Geschrieben von hkarner - 4. März 2012
The Obama administration is proposing to lower corporate taxes from the current 35 percent to 28 percent for most companies and to 25 percent for manufacturers.
The move is supposed to be “revenue neutral” – meaning the Administration is also proposing to close assorted corporate tax loopholes to offset the lost revenues. One such loophole allows corporations to park their earnings overseas where taxes are lower. Den Rest des Beitrags lesen »
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Geschrieben von hkarner - 14. Juni 2011
Author: Mark Thoma · June 10th, 2011 · RGE Monitor
The old “tax cuts pay for themselves” justification for cutting the tax rates of the wealthy is back:
despite a host of Republican economists telling them otherwise, Republican policymakers can’t resist arguing that tax cuts pay for themselves. That’s the old voodoo economics.
There’s no evidence that tax rates have ever come close to paying for themselves at tax rates such as the US imposes, so it’s a justification without merit. In fact, there’s no evidence that the Bush tax cuts had any effect on growth at all (see here too). The claim that tax cuts are self-financing is snake oil, and if the press was doing its job any politician saying this would immediately be labeled as a fraud (Ryan’s budget proposal makes this claim). Yet it lives on.
Just for fun, did you know that deficits more than pay for themselves? Den Rest des Beitrags lesen »
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Geschrieben von hkarner - 20. Dezember 2010
Mittwoch, 15. Dezember 2010, 18:26:00, Robert Reich
Na, super !!! (hfk)
Jamie Dimon, chairman and CEO of JPMorgan Chase & Co., praises the President’s agreement with Republicans to extend the Bush tax cuts.
“If we’re going to strengthen our economy and grow jobs, this type of outreach — and cooperation between the administration, Congress, and the private sector — are critical,” says Dimon.
Dimon met last week with the President. Thirty other CEOs are meeting with him today.
Dimon’s compensation over the last three years has averaged $21,991,394 a year. The tax deal agreed to between President Obama and the Republicans will give Dimon and extra $1,179,000 next year, according to an analysis by Citizens for Tax Justice.
The bank Dimon heads was also the beneficiary of the giant Wall-Street bailout of 2007 and 2008. JPMorgan Chase & Co, along with other Wall Street banks, also poured millions of dollars into a lobbying campaign to water down the financial reforms Congress considered earlier this year.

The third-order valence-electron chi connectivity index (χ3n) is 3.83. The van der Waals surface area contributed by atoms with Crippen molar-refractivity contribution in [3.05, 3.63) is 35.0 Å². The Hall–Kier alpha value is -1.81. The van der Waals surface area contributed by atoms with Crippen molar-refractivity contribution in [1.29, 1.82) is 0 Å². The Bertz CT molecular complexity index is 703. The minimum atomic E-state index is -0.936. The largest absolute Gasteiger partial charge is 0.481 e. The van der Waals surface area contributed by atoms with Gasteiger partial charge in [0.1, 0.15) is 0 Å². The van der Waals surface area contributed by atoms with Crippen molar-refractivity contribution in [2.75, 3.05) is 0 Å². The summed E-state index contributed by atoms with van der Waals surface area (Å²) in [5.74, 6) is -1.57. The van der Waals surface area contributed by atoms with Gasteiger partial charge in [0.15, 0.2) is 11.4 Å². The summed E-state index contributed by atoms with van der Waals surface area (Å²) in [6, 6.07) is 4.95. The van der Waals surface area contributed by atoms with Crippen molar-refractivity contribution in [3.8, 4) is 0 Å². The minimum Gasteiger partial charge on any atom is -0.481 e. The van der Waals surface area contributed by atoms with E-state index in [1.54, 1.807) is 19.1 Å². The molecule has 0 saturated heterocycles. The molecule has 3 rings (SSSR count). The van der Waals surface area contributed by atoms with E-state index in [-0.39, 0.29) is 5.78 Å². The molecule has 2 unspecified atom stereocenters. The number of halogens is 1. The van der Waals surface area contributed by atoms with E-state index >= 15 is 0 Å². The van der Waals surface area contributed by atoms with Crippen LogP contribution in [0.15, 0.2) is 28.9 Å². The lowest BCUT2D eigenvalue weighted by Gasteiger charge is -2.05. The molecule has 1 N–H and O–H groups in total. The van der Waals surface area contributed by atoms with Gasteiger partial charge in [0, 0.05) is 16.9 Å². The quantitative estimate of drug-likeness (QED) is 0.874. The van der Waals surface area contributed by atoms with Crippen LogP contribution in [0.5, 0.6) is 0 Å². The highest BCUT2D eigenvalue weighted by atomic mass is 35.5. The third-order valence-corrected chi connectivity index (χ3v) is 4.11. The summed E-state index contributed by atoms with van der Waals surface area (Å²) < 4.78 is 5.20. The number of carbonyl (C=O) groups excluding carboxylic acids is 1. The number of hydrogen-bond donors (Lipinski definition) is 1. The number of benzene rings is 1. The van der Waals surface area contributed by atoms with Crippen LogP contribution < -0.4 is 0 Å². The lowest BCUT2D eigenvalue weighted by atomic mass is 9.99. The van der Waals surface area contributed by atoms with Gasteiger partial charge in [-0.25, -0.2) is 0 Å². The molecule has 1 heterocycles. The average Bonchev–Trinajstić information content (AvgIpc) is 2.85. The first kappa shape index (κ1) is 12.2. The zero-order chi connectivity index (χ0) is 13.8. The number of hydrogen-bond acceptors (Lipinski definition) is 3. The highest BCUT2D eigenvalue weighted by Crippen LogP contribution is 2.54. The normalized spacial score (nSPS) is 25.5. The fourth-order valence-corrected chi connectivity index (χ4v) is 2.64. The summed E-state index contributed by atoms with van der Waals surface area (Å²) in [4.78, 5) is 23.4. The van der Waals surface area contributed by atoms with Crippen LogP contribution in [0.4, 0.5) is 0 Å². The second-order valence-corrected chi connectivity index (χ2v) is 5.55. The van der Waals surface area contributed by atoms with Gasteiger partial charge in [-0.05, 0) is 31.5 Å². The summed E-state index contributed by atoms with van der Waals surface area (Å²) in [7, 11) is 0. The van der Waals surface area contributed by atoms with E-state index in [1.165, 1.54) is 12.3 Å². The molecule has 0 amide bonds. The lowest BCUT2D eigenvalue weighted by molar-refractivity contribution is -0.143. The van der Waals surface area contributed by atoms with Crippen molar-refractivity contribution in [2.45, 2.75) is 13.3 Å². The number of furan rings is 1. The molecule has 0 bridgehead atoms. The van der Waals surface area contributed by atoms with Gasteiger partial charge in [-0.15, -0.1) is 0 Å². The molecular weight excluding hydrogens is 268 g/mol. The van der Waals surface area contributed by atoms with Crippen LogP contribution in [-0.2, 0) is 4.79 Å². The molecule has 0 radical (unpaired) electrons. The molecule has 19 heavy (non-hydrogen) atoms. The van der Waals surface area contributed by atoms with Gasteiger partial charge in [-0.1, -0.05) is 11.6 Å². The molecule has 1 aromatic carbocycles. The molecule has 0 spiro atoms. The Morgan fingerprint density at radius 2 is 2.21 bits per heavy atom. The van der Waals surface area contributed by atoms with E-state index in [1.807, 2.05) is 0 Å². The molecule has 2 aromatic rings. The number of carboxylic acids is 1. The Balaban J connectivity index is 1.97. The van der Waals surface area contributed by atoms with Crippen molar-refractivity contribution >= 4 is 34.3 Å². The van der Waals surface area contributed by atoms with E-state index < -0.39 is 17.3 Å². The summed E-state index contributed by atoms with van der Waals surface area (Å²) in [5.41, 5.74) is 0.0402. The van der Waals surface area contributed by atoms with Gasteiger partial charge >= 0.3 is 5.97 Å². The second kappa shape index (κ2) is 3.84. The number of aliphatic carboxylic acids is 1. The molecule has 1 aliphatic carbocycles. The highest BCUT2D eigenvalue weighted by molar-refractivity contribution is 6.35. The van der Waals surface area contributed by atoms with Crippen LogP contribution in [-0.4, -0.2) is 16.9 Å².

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Geschrieben von hkarner - 8. September 2010
September 7, 2010, NYT
WASHINGTON — President Obama on Wednesday will make clear that he opposes any compromise that would extend the Bush-era tax cuts for the wealthy beyond this year, officials said, adding a populist twist to an election-season economic package that is otherwise designed to entice support from big businesses and their Republican allies.
Mr. Obama’s opposition to allowing the high-end tax cuts to remain in place for even another year or two would be the signal many Congressional Democrats have been awaiting as they prepare for a showdown with Republicans on the issue and ends speculation that the White House might be open to an extension. Democrats say only the president can rally wavering lawmakers who, amid the party’s weakened poll numbers, feel increasingly vulnerable to Republican attacks if they let the top rates lapse at the end of this year as scheduled. Den Rest des Beitrags lesen »
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Geschrieben von hkarner - 8. September 2010
7. September 2010, 09:04:00
President Obama reportedly will propose two big corporate tax cuts this week.
One would expand and make permanent the research and experimentation tax credit, at a cost of about $100 billion over the next ten years. The other would allow companies to write off 100 percent of their new investments in plant and equipment between now and the end of 2011 at a cost next year of substantially more than $100 billion (but a ten-year cost of about $30 billion since those write-offs wouldn’t be taken over the longer-term).
The economy needs two whopping corporate tax cuts right now as much as someone with a serious heart condition needs Botox.
The reason businesses aren’t investing in new plant and equipment has nothing to do with the cost of capital. It’s because they don’t need the additional capacity. There isn’t enough demand for their goods and services to justify it. Consumers aren’t buying because they’re trying to come out from under a huge debt load, including mortgage debt; they have to start saving because their nest eggs are worth substantially less; and they’ve lost or are worried about losing jobs and pay. Den Rest des Beitrags lesen »
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